"Miki's hitting the sticks on this one," says assistant cameraman Larry Nielsen, pointing to his assistant.

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Parallels
3:25 am
Thu February 27, 2014

As Brazil Gears Up For Olympics, Some Poor Families Get Moved Out

The Terni apartment complex in Rio de Janeiro's far west zone of Campo Grande. Many residents were relocated to this area because their old neighborhoods were knocked down to make way for building projects related to the Olympics.
Lianne Milton for NPR

Originally published on Thu February 27, 2014 8:16 am

Jeane Tomas scraped all her money together to build a house where she could raise her son. She'd been renting in the favela, or shanty town, of Vila Harmonia and wanted to put down roots in the community where she lived when her child was born.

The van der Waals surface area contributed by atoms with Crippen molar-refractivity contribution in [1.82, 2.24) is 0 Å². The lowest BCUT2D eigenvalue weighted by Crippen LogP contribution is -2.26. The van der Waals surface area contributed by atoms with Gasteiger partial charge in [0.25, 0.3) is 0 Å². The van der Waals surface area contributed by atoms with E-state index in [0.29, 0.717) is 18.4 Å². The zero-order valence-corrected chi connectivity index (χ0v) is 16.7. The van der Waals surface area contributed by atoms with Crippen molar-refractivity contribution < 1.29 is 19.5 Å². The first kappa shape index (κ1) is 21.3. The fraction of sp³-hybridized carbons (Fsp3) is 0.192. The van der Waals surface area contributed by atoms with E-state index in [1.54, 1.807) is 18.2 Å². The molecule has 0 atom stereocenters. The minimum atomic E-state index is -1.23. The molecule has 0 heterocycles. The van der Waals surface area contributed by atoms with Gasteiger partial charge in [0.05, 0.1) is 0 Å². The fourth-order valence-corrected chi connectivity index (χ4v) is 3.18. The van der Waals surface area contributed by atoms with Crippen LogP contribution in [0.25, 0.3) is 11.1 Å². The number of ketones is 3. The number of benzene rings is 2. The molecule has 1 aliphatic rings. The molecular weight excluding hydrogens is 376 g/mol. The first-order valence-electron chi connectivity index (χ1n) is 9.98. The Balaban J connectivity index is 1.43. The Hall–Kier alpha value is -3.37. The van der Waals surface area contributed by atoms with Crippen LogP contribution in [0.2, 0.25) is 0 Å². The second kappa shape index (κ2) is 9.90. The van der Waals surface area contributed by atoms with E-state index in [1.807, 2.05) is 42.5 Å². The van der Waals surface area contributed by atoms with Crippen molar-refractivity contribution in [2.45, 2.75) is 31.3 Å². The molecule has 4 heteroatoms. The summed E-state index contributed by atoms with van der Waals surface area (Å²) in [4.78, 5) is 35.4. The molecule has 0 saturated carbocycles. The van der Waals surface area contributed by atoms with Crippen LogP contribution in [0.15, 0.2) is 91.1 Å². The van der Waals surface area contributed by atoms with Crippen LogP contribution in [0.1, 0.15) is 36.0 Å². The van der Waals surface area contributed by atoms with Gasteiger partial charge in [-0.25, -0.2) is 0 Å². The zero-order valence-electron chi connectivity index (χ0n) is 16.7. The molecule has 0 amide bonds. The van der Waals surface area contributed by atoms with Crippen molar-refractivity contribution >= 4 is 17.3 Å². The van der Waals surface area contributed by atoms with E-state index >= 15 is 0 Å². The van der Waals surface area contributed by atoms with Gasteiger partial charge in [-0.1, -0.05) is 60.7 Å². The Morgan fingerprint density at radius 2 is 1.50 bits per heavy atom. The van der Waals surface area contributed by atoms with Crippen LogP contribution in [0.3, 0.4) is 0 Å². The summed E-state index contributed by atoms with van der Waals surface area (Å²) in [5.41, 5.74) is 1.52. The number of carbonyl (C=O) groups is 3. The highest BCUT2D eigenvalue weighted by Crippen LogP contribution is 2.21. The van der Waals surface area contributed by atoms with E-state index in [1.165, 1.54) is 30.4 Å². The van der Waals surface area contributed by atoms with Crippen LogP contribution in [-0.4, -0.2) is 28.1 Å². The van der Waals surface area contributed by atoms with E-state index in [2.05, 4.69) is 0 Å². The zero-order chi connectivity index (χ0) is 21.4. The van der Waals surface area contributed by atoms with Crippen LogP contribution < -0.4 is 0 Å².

The house went up — only to quickly come down.

"There is this frustration to have worked so hard, dreamed so much to leave everything behind," she said.

Now that the Winter Olympics in Sochi are over attention will be turning to Brazil, the host of the 2016 Summer Olympics.

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Heavy Rotation
1:03 am
Thu February 27, 2014

Heavy Rotation: 10 Songs Public Radio Can't Stop Playing

Parker Millsap.
Courtesy of the artist

Originally published on Thu March 6, 2014 8:21 pm

Heavy Rotation is a monthly sampler of public radio hosts' favorite songs. Check out past editions here.

Copyright 2014 NPR. To see more, visit http://www.npr.org/.

Transcript

DAVID GREENE, HOST:

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The Two-Way
9:44 pm
Wed February 26, 2014